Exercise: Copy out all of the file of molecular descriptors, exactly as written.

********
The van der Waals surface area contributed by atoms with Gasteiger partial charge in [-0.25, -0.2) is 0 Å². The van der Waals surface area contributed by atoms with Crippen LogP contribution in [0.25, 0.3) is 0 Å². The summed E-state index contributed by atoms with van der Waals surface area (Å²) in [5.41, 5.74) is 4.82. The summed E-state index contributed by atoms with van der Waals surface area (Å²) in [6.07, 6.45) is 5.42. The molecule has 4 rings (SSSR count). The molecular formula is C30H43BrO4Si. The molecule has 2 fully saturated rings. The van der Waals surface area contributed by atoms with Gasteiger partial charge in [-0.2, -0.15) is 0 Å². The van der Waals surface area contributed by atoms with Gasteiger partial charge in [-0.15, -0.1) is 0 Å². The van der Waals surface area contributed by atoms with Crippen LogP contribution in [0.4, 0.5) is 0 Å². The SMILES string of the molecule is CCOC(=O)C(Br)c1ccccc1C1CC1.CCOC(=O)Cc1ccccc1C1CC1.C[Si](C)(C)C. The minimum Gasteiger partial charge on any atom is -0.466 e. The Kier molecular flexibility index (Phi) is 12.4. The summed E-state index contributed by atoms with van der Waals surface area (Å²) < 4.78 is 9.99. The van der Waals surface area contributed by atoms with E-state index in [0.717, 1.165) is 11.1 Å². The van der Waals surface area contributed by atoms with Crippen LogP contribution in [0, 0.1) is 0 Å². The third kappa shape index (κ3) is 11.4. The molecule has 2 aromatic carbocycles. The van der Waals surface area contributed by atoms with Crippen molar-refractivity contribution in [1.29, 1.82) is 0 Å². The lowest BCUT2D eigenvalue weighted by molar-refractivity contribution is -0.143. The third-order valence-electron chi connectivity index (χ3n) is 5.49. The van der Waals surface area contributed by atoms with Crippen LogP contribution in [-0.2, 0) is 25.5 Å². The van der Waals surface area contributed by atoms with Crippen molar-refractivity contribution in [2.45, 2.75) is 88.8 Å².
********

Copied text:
The van der Waals surface area contributed by atoms with Gasteiger partial charge in [-0.25, -0.2) is 0 Å². The van der Waals surface area contributed by atoms with Crippen LogP contribution in [0.25, 0.3) is 0 Å². The summed E-state index contributed by atoms with van der Waals surface area (Å²) in [5.41, 5.74) is 4.82. The summed E-state index contributed by atoms with van der Waals surface area (Å²) in [6.07, 6.45) is 5.42. The molecule has 4 rings (SSSR count). The molecular formula is C30H43BrO4Si. The molecule has 2 fully saturated rings. The van der Waals surface area contributed by atoms with Gasteiger partial charge in [-0.2, -0.15) is 0 Å². The van der Waals surface area contributed by atoms with Gasteiger partial charge in [-0.15, -0.1) is 0 Å². The van der Waals surface area contributed by atoms with Crippen LogP contribution in [0.4, 0.5) is 0 Å². The SMILES string of the molecule is CCOC(=O)C(Br)c1ccccc1C1CC1.CCOC(=O)Cc1ccccc1C1CC1.C[Si](C)(C)C. The minimum Gasteiger partial charge on any atom is -0.466 e. The Kier molecular flexibility index (Phi) is 12.4. The summed E-state index contributed by atoms with van der Waals surface area (Å²) < 4.78 is 9.99. The van der Waals surface area contributed by atoms with E-state index in [0.717, 1.165) is 11.1 Å². The van der Waals surface area contributed by atoms with Crippen LogP contribution in [0, 0.1) is 0 Å². The third kappa shape index (κ3) is 11.4. The molecule has 2 aromatic carbocycles. The van der Waals surface area contributed by atoms with Crippen molar-refractivity contribution in [1.29, 1.82) is 0 Å². The lowest BCUT2D eigenvalue weighted by molar-refractivity contribution is -0.143. The third-order valence-electron chi connectivity index (χ3n) is 5.49. The van der Waals surface area contributed by atoms with Crippen LogP contribution in [-0.2, 0) is 25.5 Å². The van der Waals surface area contributed by atoms with Crippen molar-refractivity contribution in [2.45, 2.75) is 88.8 Å².